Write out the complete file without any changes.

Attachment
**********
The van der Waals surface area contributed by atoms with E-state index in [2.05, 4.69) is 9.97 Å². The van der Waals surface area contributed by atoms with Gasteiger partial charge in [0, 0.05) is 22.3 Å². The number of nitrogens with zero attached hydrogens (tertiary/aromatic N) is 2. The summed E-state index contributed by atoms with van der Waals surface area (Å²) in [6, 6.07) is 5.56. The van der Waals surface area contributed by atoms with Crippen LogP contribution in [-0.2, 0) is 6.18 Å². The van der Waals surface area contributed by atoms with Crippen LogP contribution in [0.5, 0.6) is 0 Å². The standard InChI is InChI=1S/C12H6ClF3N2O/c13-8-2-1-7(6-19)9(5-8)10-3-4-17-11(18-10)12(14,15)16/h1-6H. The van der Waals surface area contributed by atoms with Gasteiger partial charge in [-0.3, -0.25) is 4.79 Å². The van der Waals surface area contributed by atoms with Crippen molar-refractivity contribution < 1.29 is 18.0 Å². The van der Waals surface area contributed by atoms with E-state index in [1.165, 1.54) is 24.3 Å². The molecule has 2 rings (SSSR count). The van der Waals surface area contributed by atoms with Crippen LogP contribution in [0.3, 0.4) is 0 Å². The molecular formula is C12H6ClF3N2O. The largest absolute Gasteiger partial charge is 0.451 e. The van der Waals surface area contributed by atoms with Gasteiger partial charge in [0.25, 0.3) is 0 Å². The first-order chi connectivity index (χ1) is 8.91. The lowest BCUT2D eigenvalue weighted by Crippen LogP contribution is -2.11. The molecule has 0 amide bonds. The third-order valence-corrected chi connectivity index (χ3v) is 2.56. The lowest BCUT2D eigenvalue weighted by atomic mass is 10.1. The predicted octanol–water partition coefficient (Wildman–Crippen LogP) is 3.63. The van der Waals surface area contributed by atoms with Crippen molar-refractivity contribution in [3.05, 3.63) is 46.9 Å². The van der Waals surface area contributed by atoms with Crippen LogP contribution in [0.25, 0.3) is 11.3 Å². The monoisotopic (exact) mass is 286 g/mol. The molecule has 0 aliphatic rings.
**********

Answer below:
The van der Waals surface area contributed by atoms with E-state index in [2.05, 4.69) is 9.97 Å². The van der Waals surface area contributed by atoms with Gasteiger partial charge in [0, 0.05) is 22.3 Å². The number of nitrogens with zero attached hydrogens (tertiary/aromatic N) is 2. The summed E-state index contributed by atoms with van der Waals surface area (Å²) in [6, 6.07) is 5.56. The van der Waals surface area contributed by atoms with Crippen LogP contribution in [-0.2, 0) is 6.18 Å². The van der Waals surface area contributed by atoms with Crippen LogP contribution in [0.5, 0.6) is 0 Å². The standard InChI is InChI=1S/C12H6ClF3N2O/c13-8-2-1-7(6-19)9(5-8)10-3-4-17-11(18-10)12(14,15)16/h1-6H. The van der Waals surface area contributed by atoms with Gasteiger partial charge in [-0.3, -0.25) is 4.79 Å². The van der Waals surface area contributed by atoms with Crippen molar-refractivity contribution < 1.29 is 18.0 Å². The van der Waals surface area contributed by atoms with E-state index in [1.165, 1.54) is 24.3 Å². The molecule has 2 rings (SSSR count). The van der Waals surface area contributed by atoms with Crippen LogP contribution in [0.3, 0.4) is 0 Å². The molecular formula is C12H6ClF3N2O. The largest absolute Gasteiger partial charge is 0.451 e. The van der Waals surface area contributed by atoms with Gasteiger partial charge in [0.25, 0.3) is 0 Å². The first-order chi connectivity index (χ1) is 8.91. The lowest BCUT2D eigenvalue weighted by Crippen LogP contribution is -2.11. The molecule has 0 amide bonds. The third-order valence-corrected chi connectivity index (χ3v) is 2.56. The lowest BCUT2D eigenvalue weighted by atomic mass is 10.1. The predicted octanol–water partition coefficient (Wildman–Crippen LogP) is 3.63. The van der Waals surface area contributed by atoms with Crippen molar-refractivity contribution in [3.05, 3.63) is 46.9 Å². The van der Waals surface area contributed by atoms with Crippen LogP contribution in [0.25, 0.3) is 11.3 Å². The monoisotopic (exact) mass is 286 g/mol. The molecule has 0 aliphatic rings.